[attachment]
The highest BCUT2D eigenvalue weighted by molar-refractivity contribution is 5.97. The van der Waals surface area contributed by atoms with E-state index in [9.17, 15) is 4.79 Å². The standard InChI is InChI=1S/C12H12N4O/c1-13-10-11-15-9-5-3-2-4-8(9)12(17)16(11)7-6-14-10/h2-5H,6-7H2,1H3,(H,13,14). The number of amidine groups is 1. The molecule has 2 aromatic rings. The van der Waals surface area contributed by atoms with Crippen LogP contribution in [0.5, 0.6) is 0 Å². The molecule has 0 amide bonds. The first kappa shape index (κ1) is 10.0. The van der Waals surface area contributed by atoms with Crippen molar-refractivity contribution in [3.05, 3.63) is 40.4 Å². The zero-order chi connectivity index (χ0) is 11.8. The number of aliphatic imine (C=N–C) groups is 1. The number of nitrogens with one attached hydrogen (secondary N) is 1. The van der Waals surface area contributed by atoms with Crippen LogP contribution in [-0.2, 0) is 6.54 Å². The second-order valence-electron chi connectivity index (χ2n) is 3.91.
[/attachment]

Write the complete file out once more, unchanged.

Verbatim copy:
The highest BCUT2D eigenvalue weighted by molar-refractivity contribution is 5.97. The van der Waals surface area contributed by atoms with E-state index in [9.17, 15) is 4.79 Å². The standard InChI is InChI=1S/C12H12N4O/c1-13-10-11-15-9-5-3-2-4-8(9)12(17)16(11)7-6-14-10/h2-5H,6-7H2,1H3,(H,13,14). The number of amidine groups is 1. The molecule has 2 aromatic rings. The van der Waals surface area contributed by atoms with Crippen LogP contribution in [0.5, 0.6) is 0 Å². The molecule has 0 amide bonds. The first kappa shape index (κ1) is 10.0. The van der Waals surface area contributed by atoms with Crippen molar-refractivity contribution in [3.05, 3.63) is 40.4 Å². The zero-order chi connectivity index (χ0) is 11.8. The number of aliphatic imine (C=N–C) groups is 1. The number of nitrogens with one attached hydrogen (secondary N) is 1. The van der Waals surface area contributed by atoms with Crippen LogP contribution in [-0.2, 0) is 6.54 Å². The second-order valence-electron chi connectivity index (χ2n) is 3.91.